Cliques exist in almost all organizations, but strangely enough, management scholars have made little research on them. One of my students researched knowledge management and found out that acquiring tacit knowledge is an important reason for Chinese to join guanxi circles. This conclusion resembled that of research made by Granovetter, who found out that when exploring racial problems at work, it was difficult for African Americans to become competent for jobs that required higher skills, not because they had no sufficient professional capabilities, but because they were unable to enter small circles within the company and, hence, to acquire tacit knowledge. ―It is the mentor who guides you into a field,‖ as a Chinese saying goes, but the problem often is: No mentor is available. When it comes to a job, it is easier to master its technical part, but the most important part is tacit, such as: How to survive in an organization? What are the relationships between people in the organization? Who are the key members? What are the styles and preferences of the leader? What are the preferences of various customers/clients? What are the skills critical for the job? It is very difficult to write down these contents, which, then, can only be imparted by the mentor. In western societies, whites represent the majority of internal circles of persons who do higher-level jobs, but few of them are willing to mentor African Americans. Consequently, African Americans are unable to acquire important tacit knowledge and, hence, to obtain clues about their tasks, despite that they are excellent also. This tends to result in poor performance at work. In China, therefore, new employees typically hope to find and join the right guanxi circles rapidly so as to receive help, especially tacit knowledge, from circle members.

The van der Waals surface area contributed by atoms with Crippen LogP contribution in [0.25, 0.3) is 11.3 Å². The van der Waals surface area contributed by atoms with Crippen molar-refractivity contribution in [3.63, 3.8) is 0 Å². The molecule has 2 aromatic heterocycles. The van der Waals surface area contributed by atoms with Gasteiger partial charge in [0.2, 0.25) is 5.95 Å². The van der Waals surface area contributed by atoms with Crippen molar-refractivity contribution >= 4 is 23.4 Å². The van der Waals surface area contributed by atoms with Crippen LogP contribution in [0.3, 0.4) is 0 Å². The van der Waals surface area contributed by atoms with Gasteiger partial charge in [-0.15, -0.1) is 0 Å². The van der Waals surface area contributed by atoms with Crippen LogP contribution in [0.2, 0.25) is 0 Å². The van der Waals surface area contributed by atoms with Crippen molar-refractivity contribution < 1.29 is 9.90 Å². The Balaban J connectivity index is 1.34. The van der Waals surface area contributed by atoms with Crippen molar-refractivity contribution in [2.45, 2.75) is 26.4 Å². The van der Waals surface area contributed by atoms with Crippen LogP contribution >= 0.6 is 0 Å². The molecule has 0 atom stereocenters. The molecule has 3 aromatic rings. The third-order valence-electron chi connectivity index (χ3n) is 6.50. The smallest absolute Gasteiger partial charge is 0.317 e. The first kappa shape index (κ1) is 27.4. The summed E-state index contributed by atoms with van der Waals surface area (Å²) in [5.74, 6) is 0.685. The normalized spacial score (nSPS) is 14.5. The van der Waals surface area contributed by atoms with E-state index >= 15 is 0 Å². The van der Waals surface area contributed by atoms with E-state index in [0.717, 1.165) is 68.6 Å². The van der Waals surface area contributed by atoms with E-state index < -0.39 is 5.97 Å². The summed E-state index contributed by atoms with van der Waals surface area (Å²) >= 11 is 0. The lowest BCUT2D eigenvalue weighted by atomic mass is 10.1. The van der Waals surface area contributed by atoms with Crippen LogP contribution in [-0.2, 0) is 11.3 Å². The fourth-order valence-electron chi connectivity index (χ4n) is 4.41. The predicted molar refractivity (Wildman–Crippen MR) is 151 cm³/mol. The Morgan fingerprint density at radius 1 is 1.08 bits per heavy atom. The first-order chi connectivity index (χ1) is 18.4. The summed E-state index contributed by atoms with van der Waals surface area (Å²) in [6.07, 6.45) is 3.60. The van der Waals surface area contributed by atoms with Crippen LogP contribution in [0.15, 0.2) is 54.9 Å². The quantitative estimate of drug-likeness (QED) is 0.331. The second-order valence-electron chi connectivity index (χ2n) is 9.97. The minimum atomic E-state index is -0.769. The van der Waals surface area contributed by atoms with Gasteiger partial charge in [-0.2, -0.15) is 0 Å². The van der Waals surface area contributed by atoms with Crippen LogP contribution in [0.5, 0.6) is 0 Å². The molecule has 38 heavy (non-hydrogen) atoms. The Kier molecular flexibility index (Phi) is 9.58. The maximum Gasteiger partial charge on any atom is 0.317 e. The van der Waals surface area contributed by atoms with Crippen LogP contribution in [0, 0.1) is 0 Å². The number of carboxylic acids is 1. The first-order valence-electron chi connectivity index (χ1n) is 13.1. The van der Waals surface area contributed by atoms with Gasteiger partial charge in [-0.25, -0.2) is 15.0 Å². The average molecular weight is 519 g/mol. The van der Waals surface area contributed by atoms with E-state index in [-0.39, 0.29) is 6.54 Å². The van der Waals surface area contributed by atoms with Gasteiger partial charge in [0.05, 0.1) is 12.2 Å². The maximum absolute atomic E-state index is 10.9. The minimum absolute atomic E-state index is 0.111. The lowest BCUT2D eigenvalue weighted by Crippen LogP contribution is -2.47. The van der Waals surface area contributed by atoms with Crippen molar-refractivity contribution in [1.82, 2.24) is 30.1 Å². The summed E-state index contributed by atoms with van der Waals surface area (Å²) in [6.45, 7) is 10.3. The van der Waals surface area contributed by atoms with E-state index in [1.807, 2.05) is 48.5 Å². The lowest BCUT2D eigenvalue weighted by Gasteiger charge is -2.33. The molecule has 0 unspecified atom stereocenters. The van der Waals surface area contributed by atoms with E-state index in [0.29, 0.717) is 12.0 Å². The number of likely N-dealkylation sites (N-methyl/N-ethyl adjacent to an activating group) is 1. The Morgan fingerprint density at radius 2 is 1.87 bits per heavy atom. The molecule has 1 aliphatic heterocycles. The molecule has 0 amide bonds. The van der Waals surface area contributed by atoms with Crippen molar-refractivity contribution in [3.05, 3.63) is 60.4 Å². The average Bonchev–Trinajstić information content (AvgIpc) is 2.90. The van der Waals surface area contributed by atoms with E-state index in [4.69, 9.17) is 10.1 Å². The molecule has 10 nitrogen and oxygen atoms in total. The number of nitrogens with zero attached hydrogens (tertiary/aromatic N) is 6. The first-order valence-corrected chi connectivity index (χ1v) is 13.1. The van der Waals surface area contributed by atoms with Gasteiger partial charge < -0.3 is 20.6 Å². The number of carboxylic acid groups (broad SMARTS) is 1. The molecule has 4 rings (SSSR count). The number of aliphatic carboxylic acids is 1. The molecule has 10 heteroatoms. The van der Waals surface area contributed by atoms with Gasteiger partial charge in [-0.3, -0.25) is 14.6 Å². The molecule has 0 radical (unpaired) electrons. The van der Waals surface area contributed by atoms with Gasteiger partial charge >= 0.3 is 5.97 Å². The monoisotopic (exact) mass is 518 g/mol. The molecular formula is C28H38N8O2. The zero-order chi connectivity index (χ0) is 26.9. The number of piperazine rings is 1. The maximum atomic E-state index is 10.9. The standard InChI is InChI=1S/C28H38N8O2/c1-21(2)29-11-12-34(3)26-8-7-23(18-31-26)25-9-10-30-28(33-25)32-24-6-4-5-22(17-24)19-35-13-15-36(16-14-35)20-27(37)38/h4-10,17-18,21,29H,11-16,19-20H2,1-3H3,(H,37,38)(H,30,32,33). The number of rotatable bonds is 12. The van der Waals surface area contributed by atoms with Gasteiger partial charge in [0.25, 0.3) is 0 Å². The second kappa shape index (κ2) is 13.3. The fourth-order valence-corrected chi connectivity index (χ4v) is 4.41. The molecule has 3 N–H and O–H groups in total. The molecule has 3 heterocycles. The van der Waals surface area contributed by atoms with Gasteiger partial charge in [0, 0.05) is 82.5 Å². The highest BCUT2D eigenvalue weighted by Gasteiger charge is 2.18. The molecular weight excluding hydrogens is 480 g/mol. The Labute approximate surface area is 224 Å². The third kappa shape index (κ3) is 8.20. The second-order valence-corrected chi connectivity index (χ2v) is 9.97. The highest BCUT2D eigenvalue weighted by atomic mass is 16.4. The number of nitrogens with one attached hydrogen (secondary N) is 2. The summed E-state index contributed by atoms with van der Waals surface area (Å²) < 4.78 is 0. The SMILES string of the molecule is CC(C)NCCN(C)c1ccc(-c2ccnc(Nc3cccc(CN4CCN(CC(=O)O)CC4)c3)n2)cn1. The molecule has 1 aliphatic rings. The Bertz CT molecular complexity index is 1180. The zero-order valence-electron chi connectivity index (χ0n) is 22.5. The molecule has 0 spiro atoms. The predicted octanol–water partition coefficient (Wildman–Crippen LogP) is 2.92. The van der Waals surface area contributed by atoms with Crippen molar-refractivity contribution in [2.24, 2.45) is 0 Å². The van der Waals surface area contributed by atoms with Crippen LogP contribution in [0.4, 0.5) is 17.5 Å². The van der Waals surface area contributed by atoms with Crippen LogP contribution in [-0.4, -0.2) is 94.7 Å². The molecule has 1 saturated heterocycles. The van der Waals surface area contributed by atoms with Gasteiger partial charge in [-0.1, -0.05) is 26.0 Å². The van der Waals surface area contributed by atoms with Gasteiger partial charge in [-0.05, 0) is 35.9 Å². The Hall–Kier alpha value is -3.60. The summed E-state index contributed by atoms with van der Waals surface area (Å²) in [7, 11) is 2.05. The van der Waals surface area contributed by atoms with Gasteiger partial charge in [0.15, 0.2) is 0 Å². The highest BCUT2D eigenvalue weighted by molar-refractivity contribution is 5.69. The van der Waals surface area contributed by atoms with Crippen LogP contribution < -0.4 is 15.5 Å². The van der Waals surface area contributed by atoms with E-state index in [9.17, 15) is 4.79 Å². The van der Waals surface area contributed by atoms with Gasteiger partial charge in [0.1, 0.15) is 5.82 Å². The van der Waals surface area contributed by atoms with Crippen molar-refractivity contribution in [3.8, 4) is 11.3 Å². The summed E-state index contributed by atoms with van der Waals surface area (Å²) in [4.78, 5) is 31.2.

Closed cliques (or ―Pai-Xi‖ in Chinese) in China are very distinctive and differ in many aspects from the ones in the West, despite that they are conceptually close to each other. As one of its characteristics, a clique in China generally is not only a congregation of a small number of people in an organization, but is also accompanied by the appearance of rules for self-management (i.e., tacit rules). Moreover, these rules will be used to negate the formal ones. It was for this reason that I sometime translated ―Pai-Xi‖ into ―gang‖. Another similar concept is ―faction‖ in politics, but factions usually appear because of policy-orientation or ideological differences, as opposed to cliques that are strongly relationship-oriented.